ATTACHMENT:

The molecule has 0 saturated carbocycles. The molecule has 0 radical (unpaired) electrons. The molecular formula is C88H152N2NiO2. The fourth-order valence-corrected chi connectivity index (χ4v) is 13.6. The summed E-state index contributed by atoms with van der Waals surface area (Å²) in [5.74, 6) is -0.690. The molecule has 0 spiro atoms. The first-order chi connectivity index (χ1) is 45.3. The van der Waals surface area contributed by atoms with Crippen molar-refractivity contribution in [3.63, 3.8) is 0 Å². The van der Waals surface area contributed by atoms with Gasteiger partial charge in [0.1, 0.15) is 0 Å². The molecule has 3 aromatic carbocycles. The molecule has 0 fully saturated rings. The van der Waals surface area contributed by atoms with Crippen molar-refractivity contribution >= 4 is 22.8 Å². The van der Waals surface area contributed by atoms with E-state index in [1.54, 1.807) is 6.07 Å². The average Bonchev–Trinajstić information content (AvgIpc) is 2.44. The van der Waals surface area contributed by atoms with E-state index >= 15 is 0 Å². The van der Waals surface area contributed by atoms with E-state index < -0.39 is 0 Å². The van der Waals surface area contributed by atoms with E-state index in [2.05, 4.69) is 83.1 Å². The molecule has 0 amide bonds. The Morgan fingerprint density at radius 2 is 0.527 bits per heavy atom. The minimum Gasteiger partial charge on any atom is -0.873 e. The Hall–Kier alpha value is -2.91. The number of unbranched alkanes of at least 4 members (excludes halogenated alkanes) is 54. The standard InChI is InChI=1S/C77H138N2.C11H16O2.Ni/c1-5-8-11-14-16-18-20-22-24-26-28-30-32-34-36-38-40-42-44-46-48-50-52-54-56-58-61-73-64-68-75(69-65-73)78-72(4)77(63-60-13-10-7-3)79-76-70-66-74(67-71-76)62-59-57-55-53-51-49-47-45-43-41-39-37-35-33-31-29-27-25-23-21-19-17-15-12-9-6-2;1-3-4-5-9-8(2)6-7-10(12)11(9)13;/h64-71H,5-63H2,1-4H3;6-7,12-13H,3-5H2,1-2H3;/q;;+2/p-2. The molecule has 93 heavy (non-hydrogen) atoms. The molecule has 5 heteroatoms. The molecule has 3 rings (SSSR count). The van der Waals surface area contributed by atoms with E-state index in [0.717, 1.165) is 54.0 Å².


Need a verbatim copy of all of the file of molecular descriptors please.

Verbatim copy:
The molecule has 0 saturated carbocycles. The molecule has 0 radical (unpaired) electrons. The molecular formula is C88H152N2NiO2. The fourth-order valence-corrected chi connectivity index (χ4v) is 13.6. The summed E-state index contributed by atoms with van der Waals surface area (Å²) in [5.74, 6) is -0.690. The molecule has 0 spiro atoms. The first-order chi connectivity index (χ1) is 45.3. The van der Waals surface area contributed by atoms with Crippen molar-refractivity contribution in [3.63, 3.8) is 0 Å². The van der Waals surface area contributed by atoms with Gasteiger partial charge in [0.1, 0.15) is 0 Å². The molecule has 3 aromatic carbocycles. The molecule has 0 fully saturated rings. The van der Waals surface area contributed by atoms with Crippen molar-refractivity contribution >= 4 is 22.8 Å². The van der Waals surface area contributed by atoms with E-state index in [1.54, 1.807) is 6.07 Å². The average Bonchev–Trinajstić information content (AvgIpc) is 2.44. The van der Waals surface area contributed by atoms with E-state index >= 15 is 0 Å². The van der Waals surface area contributed by atoms with E-state index < -0.39 is 0 Å². The van der Waals surface area contributed by atoms with E-state index in [2.05, 4.69) is 83.1 Å². The molecule has 0 amide bonds. The Morgan fingerprint density at radius 2 is 0.527 bits per heavy atom. The minimum Gasteiger partial charge on any atom is -0.873 e. The Hall–Kier alpha value is -2.91. The number of unbranched alkanes of at least 4 members (excludes halogenated alkanes) is 54. The standard InChI is InChI=1S/C77H138N2.C11H16O2.Ni/c1-5-8-11-14-16-18-20-22-24-26-28-30-32-34-36-38-40-42-44-46-48-50-52-54-56-58-61-73-64-68-75(69-65-73)78-72(4)77(63-60-13-10-7-3)79-76-70-66-74(67-71-76)62-59-57-55-53-51-49-47-45-43-41-39-37-35-33-31-29-27-25-23-21-19-17-15-12-9-6-2;1-3-4-5-9-8(2)6-7-10(12)11(9)13;/h64-71H,5-63H2,1-4H3;6-7,12-13H,3-5H2,1-2H3;/q;;+2/p-2. The molecule has 93 heavy (non-hydrogen) atoms. The molecule has 5 heteroatoms. The molecule has 3 rings (SSSR count). The van der Waals surface area contributed by atoms with E-state index in [0.717, 1.165) is 54.0 Å².